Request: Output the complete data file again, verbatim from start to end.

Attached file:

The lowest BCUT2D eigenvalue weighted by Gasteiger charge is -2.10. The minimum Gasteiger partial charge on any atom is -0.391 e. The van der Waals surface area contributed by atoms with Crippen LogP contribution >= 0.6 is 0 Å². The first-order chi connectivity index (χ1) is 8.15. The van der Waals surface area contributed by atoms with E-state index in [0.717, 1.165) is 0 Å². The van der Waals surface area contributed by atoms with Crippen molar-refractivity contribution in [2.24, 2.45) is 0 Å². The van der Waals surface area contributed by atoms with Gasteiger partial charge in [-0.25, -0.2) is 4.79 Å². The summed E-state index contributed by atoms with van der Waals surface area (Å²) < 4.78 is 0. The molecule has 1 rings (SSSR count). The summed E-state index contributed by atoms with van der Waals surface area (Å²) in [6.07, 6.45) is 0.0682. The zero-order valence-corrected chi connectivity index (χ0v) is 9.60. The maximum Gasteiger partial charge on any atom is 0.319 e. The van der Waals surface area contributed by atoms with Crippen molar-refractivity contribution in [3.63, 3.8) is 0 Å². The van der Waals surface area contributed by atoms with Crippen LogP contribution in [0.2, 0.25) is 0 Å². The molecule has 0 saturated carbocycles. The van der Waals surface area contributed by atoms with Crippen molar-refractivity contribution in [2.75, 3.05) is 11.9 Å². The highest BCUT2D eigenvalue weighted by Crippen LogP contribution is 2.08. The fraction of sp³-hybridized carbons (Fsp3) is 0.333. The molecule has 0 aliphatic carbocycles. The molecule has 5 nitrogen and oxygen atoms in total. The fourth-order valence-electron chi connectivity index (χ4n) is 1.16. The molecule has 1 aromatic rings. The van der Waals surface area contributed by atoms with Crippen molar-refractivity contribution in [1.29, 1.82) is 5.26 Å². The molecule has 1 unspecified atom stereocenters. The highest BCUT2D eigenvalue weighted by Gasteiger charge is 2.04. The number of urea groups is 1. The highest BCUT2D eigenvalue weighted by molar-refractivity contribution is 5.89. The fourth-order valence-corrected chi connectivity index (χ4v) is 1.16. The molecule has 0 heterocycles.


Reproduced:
The lowest BCUT2D eigenvalue weighted by Gasteiger charge is -2.10. The minimum Gasteiger partial charge on any atom is -0.391 e. The van der Waals surface area contributed by atoms with Crippen LogP contribution >= 0.6 is 0 Å². The first-order chi connectivity index (χ1) is 8.15. The van der Waals surface area contributed by atoms with E-state index in [0.717, 1.165) is 0 Å². The van der Waals surface area contributed by atoms with Crippen molar-refractivity contribution in [2.24, 2.45) is 0 Å². The van der Waals surface area contributed by atoms with Gasteiger partial charge in [-0.25, -0.2) is 4.79 Å². The summed E-state index contributed by atoms with van der Waals surface area (Å²) < 4.78 is 0. The molecule has 1 rings (SSSR count). The summed E-state index contributed by atoms with van der Waals surface area (Å²) in [6.07, 6.45) is 0.0682. The zero-order valence-corrected chi connectivity index (χ0v) is 9.60. The maximum Gasteiger partial charge on any atom is 0.319 e. The van der Waals surface area contributed by atoms with Crippen molar-refractivity contribution in [3.63, 3.8) is 0 Å². The van der Waals surface area contributed by atoms with Crippen LogP contribution in [0.2, 0.25) is 0 Å². The molecule has 0 saturated carbocycles. The van der Waals surface area contributed by atoms with Crippen molar-refractivity contribution in [2.75, 3.05) is 11.9 Å². The highest BCUT2D eigenvalue weighted by Crippen LogP contribution is 2.08. The fraction of sp³-hybridized carbons (Fsp3) is 0.333. The molecule has 0 aliphatic carbocycles. The molecule has 5 nitrogen and oxygen atoms in total. The fourth-order valence-electron chi connectivity index (χ4n) is 1.16. The molecule has 1 aromatic rings. The van der Waals surface area contributed by atoms with Crippen molar-refractivity contribution in [1.29, 1.82) is 5.26 Å². The molecule has 1 unspecified atom stereocenters. The highest BCUT2D eigenvalue weighted by Gasteiger charge is 2.04. The number of urea groups is 1. The highest BCUT2D eigenvalue weighted by molar-refractivity contribution is 5.89. The fourth-order valence-corrected chi connectivity index (χ4v) is 1.16. The molecule has 0 heterocycles.